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Philips reaches $1.1 billion settlement of CPAP machine lawsuits and admits no fault or liability


From Philips

Philips has reached an agreement to settle lawsuits from users of some of the company's sleep therapy machines.


Medical device manufacturer Philips announced a nearly $1.1 billion personal injury settlement for some of its CPAP, ventilators and BiPAP machines that were at the center of a massive recall in 2021. The company also agreed to $25 million to be paid in medical monitoring settlement.

The Dutch company's settlement does not admit fault, liability or that any injuries were caused by the devices, the company said, but the money will be paid to people in the U.S. who sued Philips, claiming they were injured by the defective devices. Shares of Philips rose sharply on Monday after it announced the deal along with its first-quarter financial results.

The machines are used by people with obstructive sleep apnea to help them continue breathing while they sleep. Without the machine, the condition can cause people to stop breathing briefly while sleeping, sometimes several times an hour. This condition can cause a person to not feel fully rested because their brain wakes them up when the body senses they are no longer breathing. It also makes people much more susceptible to developing other serious health problems, such as coronary heart disease, heart failure and stroke. The World Health Organization estimates that approximately 100 million people worldwide have this condition.

The issue that prompted the recall was the polyester-based polyurethane foam used in the device to provide quieter operation and reduce vibration. The foam could potentially break down and people could inhale pieces of the foam or some of the chemicals released when the material breaks down, the U.S. Food and Drug Administration said. The company said it had received complaints before the recall and investigated the issue on a case-by-case basis. The recall of more than 15 million machines worldwide was done “out of an abundance of caution,” the company said.

People using the machines reported a wide range of injuries to the FDA, including pneumonia, asthma, infection, lumps, chest pain and cancer. As of January, the FDA has received 116,000 medical device reports, including 561 reports of deaths reportedly related to foam breakdown since April 2021, the FDA said.

In October 2023, Philips Respironics agreed to the FDA's suggestion to conduct additional testing on the devices.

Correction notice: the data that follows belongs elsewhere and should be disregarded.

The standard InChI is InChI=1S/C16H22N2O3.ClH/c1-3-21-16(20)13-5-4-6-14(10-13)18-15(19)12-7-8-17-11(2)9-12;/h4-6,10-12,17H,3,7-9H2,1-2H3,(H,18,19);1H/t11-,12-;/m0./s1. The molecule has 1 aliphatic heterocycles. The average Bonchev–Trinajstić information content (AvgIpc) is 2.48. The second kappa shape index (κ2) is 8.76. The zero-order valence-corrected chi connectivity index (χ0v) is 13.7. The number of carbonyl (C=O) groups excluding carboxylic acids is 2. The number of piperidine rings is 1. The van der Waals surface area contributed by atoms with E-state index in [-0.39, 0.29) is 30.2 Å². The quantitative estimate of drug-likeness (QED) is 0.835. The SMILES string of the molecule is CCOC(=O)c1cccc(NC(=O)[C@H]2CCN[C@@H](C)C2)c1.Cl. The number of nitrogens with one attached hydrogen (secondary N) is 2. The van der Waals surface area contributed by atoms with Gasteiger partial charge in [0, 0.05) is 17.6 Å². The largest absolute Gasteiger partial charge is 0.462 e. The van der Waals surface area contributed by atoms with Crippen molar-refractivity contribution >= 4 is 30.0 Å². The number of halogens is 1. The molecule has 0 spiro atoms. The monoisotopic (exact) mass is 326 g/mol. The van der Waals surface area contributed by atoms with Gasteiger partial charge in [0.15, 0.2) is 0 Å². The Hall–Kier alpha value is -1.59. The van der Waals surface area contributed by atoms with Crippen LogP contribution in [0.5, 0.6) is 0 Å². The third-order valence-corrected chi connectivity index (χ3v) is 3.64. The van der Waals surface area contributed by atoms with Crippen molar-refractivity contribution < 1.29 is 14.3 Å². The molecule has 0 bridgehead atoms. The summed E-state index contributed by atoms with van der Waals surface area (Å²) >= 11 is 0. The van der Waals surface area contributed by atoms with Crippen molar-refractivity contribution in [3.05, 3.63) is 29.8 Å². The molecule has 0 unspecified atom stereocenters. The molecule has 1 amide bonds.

Philips' parent company, Royal Philips CEO Roy Jakobs, addressed the settlement during the earnings call.

“Patient safety and quality are our top priorities, and we have taken important steps to further resolve the impact of the Respironics recall,” Jakobs said in a press release. on the company's website. “The recovery of the sleep therapy devices for patients is almost complete and the test results to date show that the use of these devices is not expected to result in noticeable damage to health. We regret any concerns patients may have experienced.”

The recalled devices were sold in the US under the Philips Respironics brand between 2008 and 2021. The company says it has recovered 99% of usable sleep therapy device recordings to date. A list of affected devices will be posted on the website. Philips says 58,000 people have filed claims or signed up for the settlement.

Currently, the company cannot sell its sleep therapy devices in the US until it meets the terms of a consent decree with the government. Philips will service devices still in use in the US and provide replacement parts.

Lawyers for the plaintiffs in the case said the announcement will help their clients.

“The agreements with Philips will provide compensation to those users of the now recalled CPAP and other breathing devices who suffer significant physical injuries and important research to treat those injuries,” said a statement from the plaintiffs' co-lead attorney, Sandra L . Duggan, Kelly K. Iverson, Christopher A. Seeger and Steven A. Schwartz.

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The latest agreement is in addition to an open-ended settlement that provides more than $600 million in economic compensation to affected device owners, plaintiffs' attorneys said.

“Ultimately, these combined agreements achieve what we sought to achieve when this lawsuit began: hold Philips accountable by providing care to those with physical injuries and compensation for those who need new ventilators,” the lawyers said in the emailed statement to CNN.

People who still have one of these recalled machines will get $100 from the company for each recalled device they purchased, leased or rented if they return the device by August 9. More details are available on the company's website.

This latest agreement is still not final. The settlement was reached through mediation with Judge Diane M. Welsh. The settlement has yet to be filed in federal court. Those who filed suit can expect money from the company in 2025.

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